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Moving You Forward: Engaging Key Audiences in a New Business Landscape

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Crisis Communications and COVID-19

It has been an unsettling week for businesses in the U.S. – from the stock market rollercoaster to escalating infection rates and unexpected school shutdowns. In addition to wrestling with what to do to navigate through these unprecedented and uncertain times, businesses must also consider how to effectively communicate their plans to all key stakeholders.

Our blog “Crisis: CEOs should ask this one question of their teams – “What’s our plan for that?” underscored the critical role crisis planning plays in effectively mobilizing a team and communicating your game plan. In it, we also innumerate the ways to develop one. But, having been part of many crises communications and management scenarios, I can’t imagine too many B2B organizations had developed playbooks to manage the scale, uncertainty and complexity of what we face today with COVID-19.

V2 has helped several clients develop content and communication strategies for COVID-19. These include internal employee communications around current work policies, customer and partner notifications and FAQs to arm sales and service representatives who are on the front lines with customers answering questions about the business’ response to the pandemic.

Here are a few key takeaways and best practices that we hope will help you as you develop your response plans.

  • Create a COVID-19 response team. The team should include functional leaders from across the business to ensure all key stakeholders are represented and business continuity planning is considered (e.g., HR, legal, facilities, IT, communications and customer support).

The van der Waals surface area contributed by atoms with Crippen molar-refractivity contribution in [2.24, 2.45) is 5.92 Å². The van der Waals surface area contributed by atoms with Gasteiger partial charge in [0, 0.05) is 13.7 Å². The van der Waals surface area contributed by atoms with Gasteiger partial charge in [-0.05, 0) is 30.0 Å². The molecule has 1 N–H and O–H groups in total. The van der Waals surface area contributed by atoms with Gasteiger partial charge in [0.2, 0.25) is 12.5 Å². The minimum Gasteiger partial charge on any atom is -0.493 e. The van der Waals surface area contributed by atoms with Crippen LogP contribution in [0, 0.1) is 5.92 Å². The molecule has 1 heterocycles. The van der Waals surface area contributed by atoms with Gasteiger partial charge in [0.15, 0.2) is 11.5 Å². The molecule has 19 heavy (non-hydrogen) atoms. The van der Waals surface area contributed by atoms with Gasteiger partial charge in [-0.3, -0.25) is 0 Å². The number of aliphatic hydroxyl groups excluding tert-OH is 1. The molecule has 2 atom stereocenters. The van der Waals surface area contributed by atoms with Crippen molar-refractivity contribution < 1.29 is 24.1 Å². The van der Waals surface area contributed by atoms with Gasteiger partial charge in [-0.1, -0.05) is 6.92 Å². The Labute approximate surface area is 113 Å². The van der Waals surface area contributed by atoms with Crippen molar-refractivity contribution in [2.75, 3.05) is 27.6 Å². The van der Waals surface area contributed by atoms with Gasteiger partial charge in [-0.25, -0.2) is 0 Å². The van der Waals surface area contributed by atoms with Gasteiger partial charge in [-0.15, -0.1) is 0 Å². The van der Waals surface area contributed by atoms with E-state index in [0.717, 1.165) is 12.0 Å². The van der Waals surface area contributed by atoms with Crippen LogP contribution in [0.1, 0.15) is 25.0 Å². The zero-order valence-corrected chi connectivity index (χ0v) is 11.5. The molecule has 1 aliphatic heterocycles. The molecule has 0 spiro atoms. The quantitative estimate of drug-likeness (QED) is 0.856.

• Identify key audiences for communications mapping. Understand who needs to know what, when. This will help prioritize the frequency, tone and format of communications to various groups. For example, employees in risk areas may require regular updates and would benefit from all-hands calls with managers to augment company-wide communications.
  • Communications and key message development should follow response team decisions. This is a rapidly moving situation and decisions are likely to change or evolve within days if not hours. It is critical for the communications lead to be part of the discussions so that key messages can be quickly developed and shared.
  • Keep the lines of communication open. Be clear about the fact that the landscape is shifting rapidly and make sure that you provide regular updates to all key constituents as they break.

For more information on crisis communications planning and best practices, you can learn more on our services page and eBook.

Wishing everyone well as we navigate through this together.

Posted

March 13, 2020

Author

By Jean Serra

Category

Crisis Communications

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